Thank you to everyone who voted for my submission!  I will update again after the event … which I am nervous about (a little) … reading the excerpt will be an exposure in and of itself.  Nothing like ERPT right in front of a crowd, eh?  🙂  I think I am up to it.

Is anyone else from the blogosphere going to be at this event?  I’d love to meet you, if so!

short story (work in progress)


A weekend ski retreat, and after a full first day on the slopes, our college group is back at our rented chalet, warming up by the fireplace and playing a strange version of a game show, replete with trick questions.  For example, I was just removed from the game because I guessed (like an idiot), “the north side” to the question, “If a rooster lays an egg on the roofline of a shed, which side will it roll down?”  The answer, of course, is that roosters don’t lay eggs, but now I’m standing in the back of the room, next to beautiful Ethan, my friend of just six months, who was convinced by his brother to come along at the last urgent minute even though he doesn’t go to our school.

Ethan teases me about my stupid answer, but somehow he manages to be very charming about it.  Ethan has gray eyes and messy curls and this persistent ghost of a grin that always makes me wonder.  He plays bass guitar in a local indie band called Flight Theory and started his own web design company with Miles, his (also talented) brother.  Ethan uses his words very wisely, and sometimes I think that I might end up loving him.

I’m the most experienced skier of the group, so this weekend Ethan asks me the questions, although it’s usually the other way around.  Although he’s met everyone in our group before, it’s me he’s chosen to cling to while Miles races around like his usual manic self.  And now, here we are, Ethan in dirty denim and a clinging gray thermal, standing beside me, his arms crossed, appearing a little nervous and out of place.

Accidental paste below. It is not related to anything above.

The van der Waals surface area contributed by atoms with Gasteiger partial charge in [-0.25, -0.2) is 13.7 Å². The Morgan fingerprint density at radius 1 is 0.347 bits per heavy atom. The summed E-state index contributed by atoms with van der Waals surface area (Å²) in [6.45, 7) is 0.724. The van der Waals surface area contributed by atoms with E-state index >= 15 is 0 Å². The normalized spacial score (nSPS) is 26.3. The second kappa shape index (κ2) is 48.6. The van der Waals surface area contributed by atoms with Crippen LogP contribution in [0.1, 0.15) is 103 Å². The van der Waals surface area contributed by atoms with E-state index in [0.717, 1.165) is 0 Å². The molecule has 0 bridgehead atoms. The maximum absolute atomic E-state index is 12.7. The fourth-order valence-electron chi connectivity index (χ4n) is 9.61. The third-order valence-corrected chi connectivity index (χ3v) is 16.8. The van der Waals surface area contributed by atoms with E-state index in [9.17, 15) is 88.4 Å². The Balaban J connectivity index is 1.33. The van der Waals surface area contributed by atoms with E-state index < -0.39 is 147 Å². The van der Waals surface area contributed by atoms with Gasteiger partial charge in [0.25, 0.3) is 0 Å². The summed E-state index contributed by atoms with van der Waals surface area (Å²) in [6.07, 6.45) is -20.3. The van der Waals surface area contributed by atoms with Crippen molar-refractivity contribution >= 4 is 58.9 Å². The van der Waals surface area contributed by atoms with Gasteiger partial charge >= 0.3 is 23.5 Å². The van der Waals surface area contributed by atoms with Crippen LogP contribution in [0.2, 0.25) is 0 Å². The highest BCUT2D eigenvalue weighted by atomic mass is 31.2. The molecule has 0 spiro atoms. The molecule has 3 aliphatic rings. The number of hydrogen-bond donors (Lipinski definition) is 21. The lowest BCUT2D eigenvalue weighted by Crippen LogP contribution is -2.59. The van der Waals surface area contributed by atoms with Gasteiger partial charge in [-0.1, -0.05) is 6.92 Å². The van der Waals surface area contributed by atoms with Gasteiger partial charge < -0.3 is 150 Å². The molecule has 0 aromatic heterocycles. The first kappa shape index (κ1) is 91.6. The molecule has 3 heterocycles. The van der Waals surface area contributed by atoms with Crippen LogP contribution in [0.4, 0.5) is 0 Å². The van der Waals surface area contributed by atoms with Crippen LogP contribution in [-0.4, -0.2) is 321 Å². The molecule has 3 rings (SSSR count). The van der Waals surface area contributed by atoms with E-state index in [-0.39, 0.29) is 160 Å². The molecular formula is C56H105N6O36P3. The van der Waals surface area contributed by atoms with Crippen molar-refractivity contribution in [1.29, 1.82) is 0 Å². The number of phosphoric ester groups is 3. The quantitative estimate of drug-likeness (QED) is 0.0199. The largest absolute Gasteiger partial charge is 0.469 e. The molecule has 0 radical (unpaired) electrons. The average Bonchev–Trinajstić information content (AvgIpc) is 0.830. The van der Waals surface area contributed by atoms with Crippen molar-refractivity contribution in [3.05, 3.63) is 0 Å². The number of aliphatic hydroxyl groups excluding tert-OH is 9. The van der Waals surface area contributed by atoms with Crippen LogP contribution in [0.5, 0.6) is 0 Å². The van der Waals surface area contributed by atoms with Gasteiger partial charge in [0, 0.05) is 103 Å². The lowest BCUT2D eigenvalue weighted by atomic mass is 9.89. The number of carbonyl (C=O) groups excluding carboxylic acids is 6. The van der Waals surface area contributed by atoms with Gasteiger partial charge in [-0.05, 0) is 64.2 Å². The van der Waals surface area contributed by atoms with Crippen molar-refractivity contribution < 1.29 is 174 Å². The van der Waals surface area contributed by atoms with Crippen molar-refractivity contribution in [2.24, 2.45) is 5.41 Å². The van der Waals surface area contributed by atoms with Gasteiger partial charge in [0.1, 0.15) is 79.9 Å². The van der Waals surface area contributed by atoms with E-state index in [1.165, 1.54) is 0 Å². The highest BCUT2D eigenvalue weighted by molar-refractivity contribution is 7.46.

“Hey, Ethan?”



He smiles.  Ahhhh, that’s good.  The hair on my arms stands up, and I feel cold on my neck behind my ears.  Crazy how beautiful boys can slow things down.  “Do I look that uptight?” he asks.  “I think I’m still keyed up from that Straight Shoot run.”

“How is it that you live in Minnesota and have never been skiing?” I ask, wandering across the open concept to pour myself some decaf from the pot beside the fridge.

“I don’t know,” he says, now leaning over the kitchen island, his back to the game show chaos.  “I guess I just never had the desire before.  It’s good to be here now.”  He looks at me, vague clouds of confusion resting in those gray eyes, his lips pursed in thought, probably pondering something profound, perhaps how fate kept him from the hills until just this weekend, for some experience that could happen only now.

“It’s like an eclipse,” I say.  What am I talking about?

“What is?”  His eyes are so warm.  Not like Miles’s.

I swallow.  “I don’t know, I guess.  Something about timing.  Waiting a long time for something.”

Ethan looks at me longer than normal without speaking.  It’s good.  Comfortable.  I offer him a drink of my coffee, but he shakes his head, and we both turn at the sudden burst of laughter coming from the seats around the fireplace.

The catalyst is Ethan’s brother.  He almost always is.

Yes, Miles, whom I fell in love with (or something I mistook for the thing) two years earlier, when we were silly college freshmen, once upon a different lifetime.  And now things are so different, so sad and strained, and it’s bizarre being back here with him but without him, this same chalet where he first made me blush in a very, very good way.  We stayed up talking all night in the loft and watched the sun rise through these floor-to-ceiling windows when morning peeked in on us.  It was probably all wrong, but his offering was exactly what I searched for during the year that tripped behind those days … then that year doubled, and the whole enterprise went crazy because in July his older brother was introduced into the unspoken mess.

And Ethan is clever and willing and always up for discussion about metaphysics and logic and God.  I desire to desire him more, but I’m so distracted by Miles, wondering what exactly happened those early months, if Miles was intoxicated with the weather, drunk on the cold.  Meanwhile, I confused a winter-induced kiss with love and a connection that I fooled myself about for the next year and a half.